Amazingly, I could go on, and on, but that’s the problem with Hella W, a film directed by Juha Wuolijoki, a relative of its subject, and possibly too invested in telling everything. Nor was he the first to grapple with her amazing life; her grandson Erkki Tuomioja, wrote a joint biography of both Hella and her equally story-packed sister, under the title A Delicate Shade of Pink: The Lives of Hella Wuolijoki and Salme Dutt in the Service of Revolution, not long before he became Finland’s Foreign Minister. No, you really couldn’t make this up.

Hella Wuolijoki’s name has shown up several times in this blog of Finnish film history, and will show up several times again, since her Women of Niskavuori (performed in England as Women of Property – HG Wells went to the opening night, you know) would spawn several sequels, the most recent of which was a TV series in 1987. But sadly this bio-pic does not truly engage enough with any of the dozen possible angles that might have made it compelling. I was fascinated, for example, at the idea of a woman turning to writing to escape poverty, and the possibility that her theatrical success was buoyed up by aristocratic or revolutionary connections. And I was drawn to notes of ambiguity already present in the film, to the question of how Marxist Hella was when she was a sawmill magnate defaulting on her invoices, and how Marxist she was when a spy rang her doorbell and she essentially threw her out. And I was equally intrigued by the kind of shenanigans that must have gone on when she was appointed, presumably, as a Stalin-approved stooge to run Finnish media, so soon after being sprung from jail.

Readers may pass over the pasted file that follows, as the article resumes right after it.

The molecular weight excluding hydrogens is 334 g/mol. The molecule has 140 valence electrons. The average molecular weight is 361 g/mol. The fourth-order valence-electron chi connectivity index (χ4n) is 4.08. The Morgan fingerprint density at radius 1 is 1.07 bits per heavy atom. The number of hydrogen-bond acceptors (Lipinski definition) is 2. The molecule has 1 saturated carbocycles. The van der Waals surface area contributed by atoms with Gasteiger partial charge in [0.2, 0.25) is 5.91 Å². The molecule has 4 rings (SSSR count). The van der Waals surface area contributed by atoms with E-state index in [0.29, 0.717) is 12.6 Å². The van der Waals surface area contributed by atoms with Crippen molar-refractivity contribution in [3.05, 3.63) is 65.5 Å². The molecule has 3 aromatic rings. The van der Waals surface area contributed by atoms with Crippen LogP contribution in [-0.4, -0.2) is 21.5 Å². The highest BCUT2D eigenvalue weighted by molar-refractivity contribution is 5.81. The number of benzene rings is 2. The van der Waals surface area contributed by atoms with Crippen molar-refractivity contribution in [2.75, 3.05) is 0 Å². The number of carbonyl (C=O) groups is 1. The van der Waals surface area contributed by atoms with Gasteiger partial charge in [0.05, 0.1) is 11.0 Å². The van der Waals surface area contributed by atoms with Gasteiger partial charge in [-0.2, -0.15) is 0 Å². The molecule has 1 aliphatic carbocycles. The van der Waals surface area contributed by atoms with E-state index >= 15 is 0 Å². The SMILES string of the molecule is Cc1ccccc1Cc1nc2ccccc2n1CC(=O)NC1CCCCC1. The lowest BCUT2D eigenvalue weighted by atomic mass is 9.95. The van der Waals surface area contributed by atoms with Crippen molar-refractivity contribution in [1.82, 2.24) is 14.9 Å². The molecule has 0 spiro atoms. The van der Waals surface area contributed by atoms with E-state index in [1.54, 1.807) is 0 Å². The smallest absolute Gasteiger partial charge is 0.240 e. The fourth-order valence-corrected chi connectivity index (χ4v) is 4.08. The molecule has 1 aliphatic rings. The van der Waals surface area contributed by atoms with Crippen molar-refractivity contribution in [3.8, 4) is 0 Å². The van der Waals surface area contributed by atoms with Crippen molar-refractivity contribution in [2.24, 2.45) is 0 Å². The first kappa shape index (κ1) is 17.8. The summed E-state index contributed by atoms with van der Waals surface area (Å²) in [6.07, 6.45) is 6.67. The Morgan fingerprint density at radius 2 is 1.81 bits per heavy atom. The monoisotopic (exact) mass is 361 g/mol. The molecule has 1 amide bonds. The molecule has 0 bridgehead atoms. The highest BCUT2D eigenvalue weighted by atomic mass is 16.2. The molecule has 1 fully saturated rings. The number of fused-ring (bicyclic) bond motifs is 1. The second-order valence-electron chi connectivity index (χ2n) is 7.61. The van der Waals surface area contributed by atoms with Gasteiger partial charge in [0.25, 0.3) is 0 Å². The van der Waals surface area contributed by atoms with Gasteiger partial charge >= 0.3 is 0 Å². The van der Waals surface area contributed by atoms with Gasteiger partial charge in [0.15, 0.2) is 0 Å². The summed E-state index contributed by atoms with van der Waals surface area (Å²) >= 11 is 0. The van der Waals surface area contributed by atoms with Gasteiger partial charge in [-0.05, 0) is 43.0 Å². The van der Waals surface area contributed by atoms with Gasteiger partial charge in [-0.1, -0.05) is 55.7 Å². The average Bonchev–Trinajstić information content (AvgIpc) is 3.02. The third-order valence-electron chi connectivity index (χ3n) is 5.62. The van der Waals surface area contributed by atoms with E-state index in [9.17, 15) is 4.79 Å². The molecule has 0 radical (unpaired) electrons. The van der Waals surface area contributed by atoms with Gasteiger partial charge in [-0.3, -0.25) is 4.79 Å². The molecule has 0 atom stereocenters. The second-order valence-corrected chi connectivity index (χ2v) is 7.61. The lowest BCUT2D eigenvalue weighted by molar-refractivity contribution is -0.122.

Instead, Juha Wuolijoki’s film admirably stretches its €1.7 million to the limit with lavish manor settings and country piles like some Finnish Downton Abbey, smoke-filled rooms and coldly-lit prisons, making the very best of the “found” architecture that still endures in modern-day Helsinki. One lovely scene, as Wuolijoki is arrested with a manuscript of one her plays, covered in invisible ink, is shot in Helsinki’s train station, right in front of where the Burger King is now. But it ends up feeling like a bunch of scenes from a dozen different films, leaving little space for any single one of them to shine.

Jonathan Clements is the author of An Armchair Traveller’s History of Finland